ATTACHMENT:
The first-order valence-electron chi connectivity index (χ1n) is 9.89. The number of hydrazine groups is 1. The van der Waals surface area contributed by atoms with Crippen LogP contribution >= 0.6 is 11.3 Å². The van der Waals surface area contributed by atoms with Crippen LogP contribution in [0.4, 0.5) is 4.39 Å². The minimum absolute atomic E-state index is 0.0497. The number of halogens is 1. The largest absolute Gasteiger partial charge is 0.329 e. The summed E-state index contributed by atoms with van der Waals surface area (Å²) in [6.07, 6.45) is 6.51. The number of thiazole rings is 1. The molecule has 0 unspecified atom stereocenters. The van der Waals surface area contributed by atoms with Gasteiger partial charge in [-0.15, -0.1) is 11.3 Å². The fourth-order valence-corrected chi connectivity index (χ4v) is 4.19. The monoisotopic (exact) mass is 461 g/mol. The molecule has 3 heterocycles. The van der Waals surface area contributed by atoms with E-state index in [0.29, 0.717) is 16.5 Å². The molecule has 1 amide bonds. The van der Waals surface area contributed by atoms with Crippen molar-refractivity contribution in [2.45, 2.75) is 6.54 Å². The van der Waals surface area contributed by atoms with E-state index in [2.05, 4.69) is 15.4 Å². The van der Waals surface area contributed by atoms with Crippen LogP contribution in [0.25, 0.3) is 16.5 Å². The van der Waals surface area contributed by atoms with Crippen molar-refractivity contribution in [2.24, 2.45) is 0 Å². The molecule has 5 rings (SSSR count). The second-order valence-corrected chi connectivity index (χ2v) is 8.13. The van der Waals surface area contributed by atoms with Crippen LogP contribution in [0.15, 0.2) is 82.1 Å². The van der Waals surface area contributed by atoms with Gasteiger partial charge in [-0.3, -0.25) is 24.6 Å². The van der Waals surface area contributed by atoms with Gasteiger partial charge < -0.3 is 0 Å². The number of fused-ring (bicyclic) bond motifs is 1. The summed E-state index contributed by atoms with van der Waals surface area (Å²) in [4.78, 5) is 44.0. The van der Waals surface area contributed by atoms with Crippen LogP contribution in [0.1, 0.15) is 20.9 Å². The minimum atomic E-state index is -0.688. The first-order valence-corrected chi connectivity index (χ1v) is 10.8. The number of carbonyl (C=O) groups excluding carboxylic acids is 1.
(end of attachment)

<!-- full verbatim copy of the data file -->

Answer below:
The first-order valence-electron chi connectivity index (χ1n) is 9.89. The number of hydrazine groups is 1. The van der Waals surface area contributed by atoms with Crippen LogP contribution >= 0.6 is 11.3 Å². The van der Waals surface area contributed by atoms with Crippen LogP contribution in [0.4, 0.5) is 4.39 Å². The minimum absolute atomic E-state index is 0.0497. The number of halogens is 1. The largest absolute Gasteiger partial charge is 0.329 e. The summed E-state index contributed by atoms with van der Waals surface area (Å²) in [6.07, 6.45) is 6.51. The number of thiazole rings is 1. The molecule has 0 unspecified atom stereocenters. The van der Waals surface area contributed by atoms with Gasteiger partial charge in [-0.15, -0.1) is 11.3 Å². The fourth-order valence-corrected chi connectivity index (χ4v) is 4.19. The monoisotopic (exact) mass is 461 g/mol. The molecule has 3 heterocycles. The van der Waals surface area contributed by atoms with E-state index in [0.29, 0.717) is 16.5 Å². The molecule has 1 amide bonds. The van der Waals surface area contributed by atoms with Crippen molar-refractivity contribution in [2.45, 2.75) is 6.54 Å². The van der Waals surface area contributed by atoms with E-state index in [2.05, 4.69) is 15.4 Å². The van der Waals surface area contributed by atoms with Crippen LogP contribution in [0.25, 0.3) is 16.5 Å². The van der Waals surface area contributed by atoms with Crippen molar-refractivity contribution in [2.24, 2.45) is 0 Å². The molecule has 5 rings (SSSR count). The second-order valence-corrected chi connectivity index (χ2v) is 8.13. The van der Waals surface area contributed by atoms with Crippen LogP contribution in [0.15, 0.2) is 82.1 Å². The van der Waals surface area contributed by atoms with Gasteiger partial charge in [-0.3, -0.25) is 24.6 Å². The van der Waals surface area contributed by atoms with Gasteiger partial charge < -0.3 is 0 Å². The number of fused-ring (bicyclic) bond motifs is 1. The summed E-state index contributed by atoms with van der Waals surface area (Å²) in [4.78, 5) is 44.0. The van der Waals surface area contributed by atoms with Crippen LogP contribution in [0.1, 0.15) is 20.9 Å². The minimum atomic E-state index is -0.688. The first-order valence-corrected chi connectivity index (χ1v) is 10.8. The number of carbonyl (C=O) groups excluding carboxylic acids is 1.